CFP: Fandom and Controversy Special issue of American Behavioral Scientist
CFP: Fandom and Controversy
Special issue of American Behavioral Scientist edited by Rebecca Williams and Lucy Bennett
In 2005, American Behavioral Scientist published a special issue on Fandom, which contained articles that continue to resonate and influence the field today. This proposed special issue seeks to offer a follow-up to that foundational issue, offering new perspectives on fan cultures which respond to the changes that have happened in the fifteen years since its publication and acknowledging the complex cultural, social and political landscape that we currently occupy. The issue seeks to showcase voices from both established and emerging scholars, offering work that addresses these key concerns from a range of perspectives. Its focus is on the relationship between fandom and moments of fissure or controversy, including how this intersects with the current political and cultural moment.
Although fandom can very often involve admiration and pleasure towards a person or text, there are also moments where disappointment, shame, and displeasure occur (Jones 2018). In the past decade accusations of sexual harassment and assault surrounding celebrities such as Michael Jackson, R, Kelly, and the spread of the #metoo hashtag, have caused some fans to re-evaluate their attachments to famous figures and celebrities, challenging how we conceive of concepts such as ‘anti-fandom’ (Gray 2003), so-called ‘cancel culture’, or the spread of forms of ‘toxic fandom’ (Proctor and Kies 2018) or ‘reactionary fandom’ (Stanfill 2019). However, other fans have sought to maintain their fandom for these celebrities, offering justifications and solidarity to their object of fandom in the face of these controversial moments.
Indeed, the wider current social and political landscape offers a set of unique challenges that has a clear impact on how we understand the discourses and practices of fandom. As the United Kingdom deals with the consequences of Brexit and leaving the European Union, as Europe itself negotiates its future, and as the United States faces a series of new challenges under the Trump Presidency, the political and the personal intersect like never before. Meanwhile protests in Hong Kong have captured the world’s attention as fannish modes of communication including memes are appropriated for political and cultural purposes (Teixeira 2019). The issue thus encourages scholars from a range of national perspectives, especially those from non-Western countries and those outside of the Global North.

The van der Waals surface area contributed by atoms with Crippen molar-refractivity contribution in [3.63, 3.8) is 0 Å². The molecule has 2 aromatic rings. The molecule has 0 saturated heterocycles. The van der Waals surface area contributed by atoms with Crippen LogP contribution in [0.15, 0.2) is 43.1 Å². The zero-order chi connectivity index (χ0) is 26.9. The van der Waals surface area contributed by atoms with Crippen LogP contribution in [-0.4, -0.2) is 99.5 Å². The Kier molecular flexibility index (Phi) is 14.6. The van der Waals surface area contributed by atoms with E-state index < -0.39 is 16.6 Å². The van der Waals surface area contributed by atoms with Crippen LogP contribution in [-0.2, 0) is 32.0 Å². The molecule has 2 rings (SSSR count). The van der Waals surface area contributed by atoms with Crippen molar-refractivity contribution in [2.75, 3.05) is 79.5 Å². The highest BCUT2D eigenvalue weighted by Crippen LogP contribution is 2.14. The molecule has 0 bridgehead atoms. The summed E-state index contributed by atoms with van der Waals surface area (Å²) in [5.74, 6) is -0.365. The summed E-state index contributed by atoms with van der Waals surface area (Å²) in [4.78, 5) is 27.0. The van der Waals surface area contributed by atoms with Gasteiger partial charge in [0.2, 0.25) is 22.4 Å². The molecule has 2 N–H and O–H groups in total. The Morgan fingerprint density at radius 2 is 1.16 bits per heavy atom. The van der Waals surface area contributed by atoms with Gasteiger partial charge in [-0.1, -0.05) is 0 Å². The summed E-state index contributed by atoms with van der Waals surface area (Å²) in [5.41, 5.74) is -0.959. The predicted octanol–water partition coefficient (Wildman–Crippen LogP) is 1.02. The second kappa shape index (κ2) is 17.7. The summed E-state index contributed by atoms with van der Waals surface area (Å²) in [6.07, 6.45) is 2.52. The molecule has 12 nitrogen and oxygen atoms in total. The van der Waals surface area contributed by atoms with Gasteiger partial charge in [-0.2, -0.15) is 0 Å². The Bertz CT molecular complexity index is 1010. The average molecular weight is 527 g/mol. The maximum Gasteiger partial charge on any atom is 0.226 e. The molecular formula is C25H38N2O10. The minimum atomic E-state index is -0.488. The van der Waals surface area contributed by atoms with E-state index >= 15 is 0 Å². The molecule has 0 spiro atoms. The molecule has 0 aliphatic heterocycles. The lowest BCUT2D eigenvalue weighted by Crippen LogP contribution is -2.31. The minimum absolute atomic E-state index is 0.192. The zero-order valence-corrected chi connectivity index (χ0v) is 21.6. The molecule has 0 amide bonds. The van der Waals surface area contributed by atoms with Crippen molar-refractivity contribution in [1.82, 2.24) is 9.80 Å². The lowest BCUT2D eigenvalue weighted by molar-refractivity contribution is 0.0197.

The emerging overlaps between fandom, controversy and the political moment can be seen in the use of fannish language to describe key politicians such as those who support the UK Labour Leader Jeremy Corbyn as Corbynistas (see Hills 2017, Sandvoss 2017, Dean 2017), fans of the previous Leader Ed Miliband which led to the so-called Milifandom (see Hills 2015, Wahl-Jorgensen 2019, Sandvoss 2015), or the emergence of young female fans of former UK Prime Minister Theresa May, referred to as Mayllenialls (Smith 2017). The approaches of Fan Studies have been employed to understand loyal supporters of President Donald Trump (Wahl-Jorgensen 2019), whilst the tools of online fandoms such as forums, social media, memes and hashtags have been employed by a range of groups with varying political viewpoints and agendas (Sandvoss 2013, Booth et al 2018, Wilson 2018). The increasing celebrification of politics has perhaps reached its nadir in the star status of Barack Obama (Sandvoss 2012) and the election of Donald Trump to the office of President (see Negra 2016) but the blurring of boundaries between the political and the famous continues as rumours swirl about the intentions of famous figures as diverse as Facebook founder Mark Zuckerberg and Disney CEO Bob Iger to run for office.
Meanwhile, existing fandoms continue to mobilise both political and activist efforts (Jenkins 2012, Hinck 2019) to combat human rights violations and respond to natural disasters (e.g. the efforts of the Supernatural fandom in raising money for relief for victims of Hurricane Harvey in Texas). Other fan groups often find themselves thrown into unforeseen controversial political moments, as in the juncture of singer Ariana Grande fans with narratives around international terrorism after the bombing of her concert in Manchester, or the co-option of Taylor Swift by members of the alt-right.
Given these intertwining threads, this issue focuses on the confluence of fandom and controversy. Seeking contributions from a range of disciplines including media and cultural studies, fan studies, politics, celebrity studies and beyond, contributors are invited to submit proposals on any of the above examples, the following topics, or any other aspect of the linkages between fandom, controversy and politics (in all its forms):